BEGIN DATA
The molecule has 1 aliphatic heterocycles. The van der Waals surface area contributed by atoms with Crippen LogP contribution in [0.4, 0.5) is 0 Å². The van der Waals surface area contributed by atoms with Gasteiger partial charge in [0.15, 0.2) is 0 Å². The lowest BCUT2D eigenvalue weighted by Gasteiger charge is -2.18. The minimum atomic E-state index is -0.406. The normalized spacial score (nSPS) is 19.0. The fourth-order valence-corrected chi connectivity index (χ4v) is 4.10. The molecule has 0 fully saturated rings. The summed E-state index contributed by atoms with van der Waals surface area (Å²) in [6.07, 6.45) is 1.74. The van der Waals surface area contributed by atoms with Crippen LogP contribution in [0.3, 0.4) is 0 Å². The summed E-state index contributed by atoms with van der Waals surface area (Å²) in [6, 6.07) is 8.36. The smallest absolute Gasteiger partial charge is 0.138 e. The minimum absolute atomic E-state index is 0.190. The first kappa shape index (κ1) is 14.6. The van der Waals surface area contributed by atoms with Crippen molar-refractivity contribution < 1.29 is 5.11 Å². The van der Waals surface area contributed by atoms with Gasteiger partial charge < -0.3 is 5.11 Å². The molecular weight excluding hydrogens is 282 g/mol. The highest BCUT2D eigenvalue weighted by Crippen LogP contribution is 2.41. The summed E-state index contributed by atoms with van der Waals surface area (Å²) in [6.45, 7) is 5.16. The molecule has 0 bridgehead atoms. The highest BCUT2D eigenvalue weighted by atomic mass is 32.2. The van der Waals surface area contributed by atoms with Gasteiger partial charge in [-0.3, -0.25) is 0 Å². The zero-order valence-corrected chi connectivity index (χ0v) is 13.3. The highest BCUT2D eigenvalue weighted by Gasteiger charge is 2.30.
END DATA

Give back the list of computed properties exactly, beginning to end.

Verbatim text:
The molecule has 1 aliphatic heterocycles. The van der Waals surface area contributed by atoms with Crippen LogP contribution in [0.4, 0.5) is 0 Å². The van der Waals surface area contributed by atoms with Gasteiger partial charge in [0.15, 0.2) is 0 Å². The lowest BCUT2D eigenvalue weighted by Gasteiger charge is -2.18. The minimum atomic E-state index is -0.406. The normalized spacial score (nSPS) is 19.0. The fourth-order valence-corrected chi connectivity index (χ4v) is 4.10. The molecule has 0 fully saturated rings. The summed E-state index contributed by atoms with van der Waals surface area (Å²) in [6.07, 6.45) is 1.74. The van der Waals surface area contributed by atoms with Crippen LogP contribution in [0.3, 0.4) is 0 Å². The summed E-state index contributed by atoms with van der Waals surface area (Å²) in [6, 6.07) is 8.36. The smallest absolute Gasteiger partial charge is 0.138 e. The minimum absolute atomic E-state index is 0.190. The first kappa shape index (κ1) is 14.6. The van der Waals surface area contributed by atoms with Crippen molar-refractivity contribution < 1.29 is 5.11 Å². The van der Waals surface area contributed by atoms with Gasteiger partial charge < -0.3 is 5.11 Å². The molecular weight excluding hydrogens is 282 g/mol. The highest BCUT2D eigenvalue weighted by Crippen LogP contribution is 2.41. The summed E-state index contributed by atoms with van der Waals surface area (Å²) in [6.45, 7) is 5.16. The molecule has 0 bridgehead atoms. The highest BCUT2D eigenvalue weighted by atomic mass is 32.2. The van der Waals surface area contributed by atoms with Gasteiger partial charge in [-0.3, -0.25) is 0 Å². The zero-order valence-corrected chi connectivity index (χ0v) is 13.3. The highest BCUT2D eigenvalue weighted by Gasteiger charge is 2.30.